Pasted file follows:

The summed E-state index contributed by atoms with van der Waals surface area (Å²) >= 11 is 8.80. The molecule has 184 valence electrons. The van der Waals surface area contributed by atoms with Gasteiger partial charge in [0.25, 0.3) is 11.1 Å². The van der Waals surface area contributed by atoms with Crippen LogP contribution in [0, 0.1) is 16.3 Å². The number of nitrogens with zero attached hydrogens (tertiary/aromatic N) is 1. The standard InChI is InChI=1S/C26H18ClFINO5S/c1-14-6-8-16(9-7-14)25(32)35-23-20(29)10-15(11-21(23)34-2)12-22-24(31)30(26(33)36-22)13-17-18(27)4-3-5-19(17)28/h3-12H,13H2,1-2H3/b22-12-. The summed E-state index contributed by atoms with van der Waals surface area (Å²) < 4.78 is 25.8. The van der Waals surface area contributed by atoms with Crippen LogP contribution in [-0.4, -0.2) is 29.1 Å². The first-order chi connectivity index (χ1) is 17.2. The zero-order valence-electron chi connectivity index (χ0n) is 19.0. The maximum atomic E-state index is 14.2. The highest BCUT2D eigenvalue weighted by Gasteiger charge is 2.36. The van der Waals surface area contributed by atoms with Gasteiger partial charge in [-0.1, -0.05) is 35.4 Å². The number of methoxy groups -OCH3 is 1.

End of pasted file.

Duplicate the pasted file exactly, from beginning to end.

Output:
The summed E-state index contributed by atoms with van der Waals surface area (Å²) >= 11 is 8.80. The molecule has 184 valence electrons. The van der Waals surface area contributed by atoms with Gasteiger partial charge in [0.25, 0.3) is 11.1 Å². The van der Waals surface area contributed by atoms with Crippen LogP contribution in [0, 0.1) is 16.3 Å². The number of nitrogens with zero attached hydrogens (tertiary/aromatic N) is 1. The standard InChI is InChI=1S/C26H18ClFINO5S/c1-14-6-8-16(9-7-14)25(32)35-23-20(29)10-15(11-21(23)34-2)12-22-24(31)30(26(33)36-22)13-17-18(27)4-3-5-19(17)28/h3-12H,13H2,1-2H3/b22-12-. The summed E-state index contributed by atoms with van der Waals surface area (Å²) < 4.78 is 25.8. The van der Waals surface area contributed by atoms with Crippen LogP contribution in [-0.4, -0.2) is 29.1 Å². The first-order chi connectivity index (χ1) is 17.2. The zero-order valence-electron chi connectivity index (χ0n) is 19.0. The maximum atomic E-state index is 14.2. The highest BCUT2D eigenvalue weighted by Gasteiger charge is 2.36. The van der Waals surface area contributed by atoms with Gasteiger partial charge in [-0.1, -0.05) is 35.4 Å². The number of methoxy groups -OCH3 is 1.